CHEW YOUR FOOD
There are certain lifestyle changes you can make to help yourself avoid the bloat after eating. This first, is perhaps the most important. It is very simple advice but paradoxically, in our rushed modern world, it is perhaps one of the more difficult things to achieve successfully.
Take care when chewing your food – chew each mouthful a minimum of 30 times. This takes time to do and you won’t be able to eat quickly. However, taking the requisite time means that your stomach will be allowed to produce good amounts of digestive juices. In addition, every time you swallow, you will be introducing food into your stomach that is properly mashed up. The result is that food is broken down naturally, easily and more efficiently. This improves symptoms of indigestion you may be experiencing, acid reflux as well as reducing gas and bloating after eating.
DRINK WATER BUT KNOW WHEN
Drink plenty of water as it will help your general health. However, avoid drinking water 30 minutes before your meal and try to limit the amount of fluid consumed during each meal so as not to dilute your digestive juices.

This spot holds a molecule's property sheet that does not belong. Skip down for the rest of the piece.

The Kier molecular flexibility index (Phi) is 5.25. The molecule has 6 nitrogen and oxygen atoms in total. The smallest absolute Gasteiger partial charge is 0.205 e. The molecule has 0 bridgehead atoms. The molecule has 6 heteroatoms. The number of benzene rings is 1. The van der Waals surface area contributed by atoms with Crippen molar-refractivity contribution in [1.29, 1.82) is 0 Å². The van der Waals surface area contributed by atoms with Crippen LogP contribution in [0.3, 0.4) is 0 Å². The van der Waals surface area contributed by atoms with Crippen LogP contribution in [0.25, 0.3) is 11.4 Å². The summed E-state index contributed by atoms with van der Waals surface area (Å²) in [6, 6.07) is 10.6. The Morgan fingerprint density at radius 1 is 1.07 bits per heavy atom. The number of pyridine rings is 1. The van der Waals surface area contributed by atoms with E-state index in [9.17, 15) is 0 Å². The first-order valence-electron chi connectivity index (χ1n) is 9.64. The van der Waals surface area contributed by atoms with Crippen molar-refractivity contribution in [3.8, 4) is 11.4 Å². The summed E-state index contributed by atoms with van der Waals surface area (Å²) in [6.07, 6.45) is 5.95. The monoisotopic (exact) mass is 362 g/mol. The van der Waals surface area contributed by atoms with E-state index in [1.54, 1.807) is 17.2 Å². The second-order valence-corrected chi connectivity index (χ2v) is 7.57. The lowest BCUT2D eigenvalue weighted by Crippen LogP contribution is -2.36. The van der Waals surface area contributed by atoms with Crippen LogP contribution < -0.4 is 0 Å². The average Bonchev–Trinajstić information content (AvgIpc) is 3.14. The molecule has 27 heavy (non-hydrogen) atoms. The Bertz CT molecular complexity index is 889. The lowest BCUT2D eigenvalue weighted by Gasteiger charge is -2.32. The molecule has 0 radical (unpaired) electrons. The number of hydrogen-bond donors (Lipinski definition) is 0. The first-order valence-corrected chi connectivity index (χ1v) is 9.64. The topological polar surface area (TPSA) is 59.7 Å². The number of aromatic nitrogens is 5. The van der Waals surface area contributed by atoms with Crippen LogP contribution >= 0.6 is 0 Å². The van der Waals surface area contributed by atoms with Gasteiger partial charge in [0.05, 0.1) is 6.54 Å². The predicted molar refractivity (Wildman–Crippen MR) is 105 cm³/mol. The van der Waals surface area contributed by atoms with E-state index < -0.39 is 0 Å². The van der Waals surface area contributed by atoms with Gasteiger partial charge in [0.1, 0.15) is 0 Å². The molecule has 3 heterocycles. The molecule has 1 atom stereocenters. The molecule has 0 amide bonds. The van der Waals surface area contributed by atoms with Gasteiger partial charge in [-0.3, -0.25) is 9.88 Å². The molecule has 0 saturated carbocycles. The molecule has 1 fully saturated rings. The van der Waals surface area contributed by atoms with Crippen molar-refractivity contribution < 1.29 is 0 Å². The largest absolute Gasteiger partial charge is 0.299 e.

The ingredients in the Ayurveda Supertea such as cumin and coriander are natural diuretics and have been used traditionally in herbal practices around the world. This, along with fennel, cools any inflammation in the gut and allows for better nutrient absorption and can support effective bowel movements.
When our digestive fire (metabolism) is not working well, we are no longer an efficient fat burner and digestion becomes sluggish, increasing bloating. We build up digestive toxins (ama) and this ama increases inflammation. One of our ‘go-to’ remedies is our Ama Buster – taken in warm water after a meal.
- 1 tablespoon ginger
- I tablespoon coriander
- 1 tablespoon cumin
- 2 tablespoons dry mint
- 2 tablespoons fennel seeds
Mix all ingredients and put in an airtight container. Add a teaspoon of the mixture to ½ cup warm water after each meal.